What is the Herfindahl-Hirschman Index?
Herfindahl-Hirschman Index or HHI score refers to a measure of market concentration and is an indicator of the amount of competition in a particular industry. HHI Index formula helps in analyzing and observing, if a particular industry is highly concentrated or close to monopoly or if there is some level of competition around it. It is calculated by first squaring and then summing the individual market share of each firm in a particular industry or market.
HHI Index can range from 0 to 10,000 if whole percentage numbers are used. Similarly, it can range from 0 to 1, where market shares are used as fractions. E.g. if there’s only one firm operating in an industry, holding 100% market share, it’s respective HHI would be exactly 10,000 or 1 and would indicate a monopoly.
Examples of Highly Concentrated Industries:
- Soda Production – Coca-Cola and PepsiCo combined, holds more than 70% of the market share.
- Lighting and Bulb – General Electric, Philips and Siemens together hold around 90% of the market share.
Herfindahl-Hirschman Index Formula
The formula for Herfindahl-Hirschman Index is:
sn is the market share of firm n.
How Herfindahl-Hirschman Index (HHI) Works Anyways?
HHI score is directly proportional to the concentration in a particular market. That means, a higher HHI value or score reflects a higher concentration in industry and thus reflects lesser competition. Similarly, a lower HHI score would entail the presence of good competition around firms in an industry. A value closer to 10,000 or 1 would indicate the presence of monopoly and a value closer to 0 would indicate healthy competition and almost null concentration among firms.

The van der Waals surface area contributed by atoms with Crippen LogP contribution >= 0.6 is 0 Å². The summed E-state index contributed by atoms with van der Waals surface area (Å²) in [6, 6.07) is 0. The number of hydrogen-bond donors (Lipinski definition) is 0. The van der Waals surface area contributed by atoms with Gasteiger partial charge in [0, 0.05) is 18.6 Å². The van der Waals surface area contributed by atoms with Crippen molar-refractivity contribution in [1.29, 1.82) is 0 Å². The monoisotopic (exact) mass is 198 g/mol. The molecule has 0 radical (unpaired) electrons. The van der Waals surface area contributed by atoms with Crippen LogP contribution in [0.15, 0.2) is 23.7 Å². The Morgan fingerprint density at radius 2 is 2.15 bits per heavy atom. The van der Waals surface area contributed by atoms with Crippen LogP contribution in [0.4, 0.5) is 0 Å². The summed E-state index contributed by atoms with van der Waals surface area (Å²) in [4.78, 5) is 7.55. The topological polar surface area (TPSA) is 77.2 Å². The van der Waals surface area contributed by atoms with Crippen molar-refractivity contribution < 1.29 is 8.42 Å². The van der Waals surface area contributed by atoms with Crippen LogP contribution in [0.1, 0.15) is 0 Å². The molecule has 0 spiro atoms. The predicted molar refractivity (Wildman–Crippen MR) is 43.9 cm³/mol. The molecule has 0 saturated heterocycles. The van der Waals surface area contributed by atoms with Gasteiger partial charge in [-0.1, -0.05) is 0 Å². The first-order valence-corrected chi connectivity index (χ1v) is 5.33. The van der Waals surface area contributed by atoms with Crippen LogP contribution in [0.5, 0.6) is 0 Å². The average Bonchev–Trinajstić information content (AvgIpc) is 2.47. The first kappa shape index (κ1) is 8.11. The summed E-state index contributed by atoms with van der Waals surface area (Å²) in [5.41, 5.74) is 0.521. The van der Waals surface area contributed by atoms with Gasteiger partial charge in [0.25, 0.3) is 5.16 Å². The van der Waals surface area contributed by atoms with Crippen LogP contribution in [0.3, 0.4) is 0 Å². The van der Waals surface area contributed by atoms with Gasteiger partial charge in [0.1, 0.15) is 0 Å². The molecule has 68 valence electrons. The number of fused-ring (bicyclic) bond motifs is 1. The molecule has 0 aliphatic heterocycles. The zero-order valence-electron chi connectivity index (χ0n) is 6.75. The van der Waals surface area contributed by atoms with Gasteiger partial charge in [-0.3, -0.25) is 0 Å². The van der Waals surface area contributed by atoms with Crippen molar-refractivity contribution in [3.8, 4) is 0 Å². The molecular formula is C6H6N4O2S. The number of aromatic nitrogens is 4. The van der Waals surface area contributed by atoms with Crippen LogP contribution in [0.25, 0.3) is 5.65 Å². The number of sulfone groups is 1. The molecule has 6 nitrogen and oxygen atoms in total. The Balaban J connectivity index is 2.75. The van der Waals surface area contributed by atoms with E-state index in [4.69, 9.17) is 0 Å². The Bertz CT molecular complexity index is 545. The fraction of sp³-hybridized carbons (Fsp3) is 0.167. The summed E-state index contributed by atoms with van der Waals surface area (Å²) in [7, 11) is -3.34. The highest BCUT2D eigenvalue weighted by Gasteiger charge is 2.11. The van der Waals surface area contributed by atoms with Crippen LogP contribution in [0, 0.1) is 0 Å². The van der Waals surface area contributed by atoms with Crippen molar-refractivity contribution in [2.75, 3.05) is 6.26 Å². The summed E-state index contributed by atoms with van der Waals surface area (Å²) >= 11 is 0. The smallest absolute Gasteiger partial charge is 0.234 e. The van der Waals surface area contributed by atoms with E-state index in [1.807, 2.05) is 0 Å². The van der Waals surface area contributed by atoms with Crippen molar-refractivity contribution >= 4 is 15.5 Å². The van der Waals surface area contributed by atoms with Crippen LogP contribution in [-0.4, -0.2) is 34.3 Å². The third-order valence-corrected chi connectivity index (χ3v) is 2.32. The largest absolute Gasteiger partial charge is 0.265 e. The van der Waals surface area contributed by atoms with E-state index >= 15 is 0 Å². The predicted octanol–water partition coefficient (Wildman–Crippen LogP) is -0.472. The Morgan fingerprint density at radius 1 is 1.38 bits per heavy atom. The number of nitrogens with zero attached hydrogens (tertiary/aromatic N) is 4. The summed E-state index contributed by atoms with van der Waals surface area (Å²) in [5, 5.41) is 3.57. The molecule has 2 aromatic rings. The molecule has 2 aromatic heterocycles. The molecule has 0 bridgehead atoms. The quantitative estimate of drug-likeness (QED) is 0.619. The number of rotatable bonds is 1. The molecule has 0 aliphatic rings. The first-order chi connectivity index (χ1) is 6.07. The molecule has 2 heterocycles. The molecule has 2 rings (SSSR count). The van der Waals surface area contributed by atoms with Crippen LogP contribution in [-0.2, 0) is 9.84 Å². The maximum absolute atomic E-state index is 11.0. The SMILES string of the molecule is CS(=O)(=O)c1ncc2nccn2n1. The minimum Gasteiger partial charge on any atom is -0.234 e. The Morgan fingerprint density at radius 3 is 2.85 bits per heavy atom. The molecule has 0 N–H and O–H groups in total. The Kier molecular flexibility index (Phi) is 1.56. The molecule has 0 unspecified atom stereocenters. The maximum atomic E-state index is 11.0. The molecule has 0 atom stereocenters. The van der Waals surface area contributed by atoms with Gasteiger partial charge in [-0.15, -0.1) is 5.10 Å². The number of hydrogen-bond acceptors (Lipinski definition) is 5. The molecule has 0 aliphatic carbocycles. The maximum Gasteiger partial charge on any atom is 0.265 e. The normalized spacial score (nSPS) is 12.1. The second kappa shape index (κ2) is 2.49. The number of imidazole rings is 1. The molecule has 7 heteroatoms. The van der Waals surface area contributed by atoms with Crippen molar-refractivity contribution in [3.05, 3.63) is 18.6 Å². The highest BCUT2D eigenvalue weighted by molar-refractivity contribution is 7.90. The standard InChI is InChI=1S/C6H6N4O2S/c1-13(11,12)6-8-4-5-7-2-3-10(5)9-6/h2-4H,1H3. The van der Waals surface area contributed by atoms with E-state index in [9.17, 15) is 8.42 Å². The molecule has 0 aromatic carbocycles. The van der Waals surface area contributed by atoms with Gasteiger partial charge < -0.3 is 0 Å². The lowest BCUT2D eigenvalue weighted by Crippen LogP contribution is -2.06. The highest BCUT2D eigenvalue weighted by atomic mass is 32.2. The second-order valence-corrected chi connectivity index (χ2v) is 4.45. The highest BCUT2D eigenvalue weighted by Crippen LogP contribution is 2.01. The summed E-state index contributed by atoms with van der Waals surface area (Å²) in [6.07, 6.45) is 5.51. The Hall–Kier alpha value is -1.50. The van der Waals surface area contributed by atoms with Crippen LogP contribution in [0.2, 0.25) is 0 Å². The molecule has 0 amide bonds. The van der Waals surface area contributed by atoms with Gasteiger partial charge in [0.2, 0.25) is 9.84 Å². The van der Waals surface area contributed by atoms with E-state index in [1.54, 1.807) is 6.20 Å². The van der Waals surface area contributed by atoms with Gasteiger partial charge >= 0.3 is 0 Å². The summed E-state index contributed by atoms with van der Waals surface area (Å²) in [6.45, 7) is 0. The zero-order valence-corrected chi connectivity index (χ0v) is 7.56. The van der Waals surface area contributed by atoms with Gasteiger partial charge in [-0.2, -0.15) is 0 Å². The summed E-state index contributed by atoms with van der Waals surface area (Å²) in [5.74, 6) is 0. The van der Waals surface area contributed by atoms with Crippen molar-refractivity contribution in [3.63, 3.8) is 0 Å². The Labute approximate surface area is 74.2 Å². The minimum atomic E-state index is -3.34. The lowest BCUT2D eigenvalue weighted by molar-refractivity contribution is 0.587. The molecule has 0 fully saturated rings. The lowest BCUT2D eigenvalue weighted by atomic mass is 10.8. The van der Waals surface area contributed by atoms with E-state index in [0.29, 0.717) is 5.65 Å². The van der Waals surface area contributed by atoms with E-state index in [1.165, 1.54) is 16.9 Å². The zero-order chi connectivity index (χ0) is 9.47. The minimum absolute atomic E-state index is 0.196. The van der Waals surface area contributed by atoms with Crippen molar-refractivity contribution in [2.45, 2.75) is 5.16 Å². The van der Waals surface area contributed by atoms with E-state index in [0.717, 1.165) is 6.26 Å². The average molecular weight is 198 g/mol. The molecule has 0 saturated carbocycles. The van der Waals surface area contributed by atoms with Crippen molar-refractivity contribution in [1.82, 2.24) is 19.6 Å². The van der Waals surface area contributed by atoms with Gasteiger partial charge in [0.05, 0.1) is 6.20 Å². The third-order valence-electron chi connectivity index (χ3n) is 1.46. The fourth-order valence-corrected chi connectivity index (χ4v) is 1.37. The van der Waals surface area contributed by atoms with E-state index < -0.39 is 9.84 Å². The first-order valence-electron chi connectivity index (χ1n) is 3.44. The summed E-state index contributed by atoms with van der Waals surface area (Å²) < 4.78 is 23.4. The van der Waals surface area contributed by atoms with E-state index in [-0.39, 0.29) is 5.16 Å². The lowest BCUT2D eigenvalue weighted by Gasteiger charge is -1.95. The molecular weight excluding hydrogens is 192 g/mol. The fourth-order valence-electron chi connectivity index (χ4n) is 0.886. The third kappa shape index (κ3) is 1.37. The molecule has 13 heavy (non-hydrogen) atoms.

U.S Department of justice along with many regulatory bodies around the world utilizes HHI to assess the concentration level in their respective markets, especially for M&A transactions. For simplicity, agencies generally consider following HHI slab, to assess the concentration:
- HHI less than 1,500 = Competitive Market
- HHI between 1,500 and 2,500 = Moderately Concentrated Market
- HHI equal to or greater than 2,500 = Highly Concentrated Market
In addition, merger transactions that increase the HHI by more than 200 points in highly concentrated markets are presumed to likely enhance market share under the horizontal merger guidelines, issued by U.S department of justice and federal trade commission.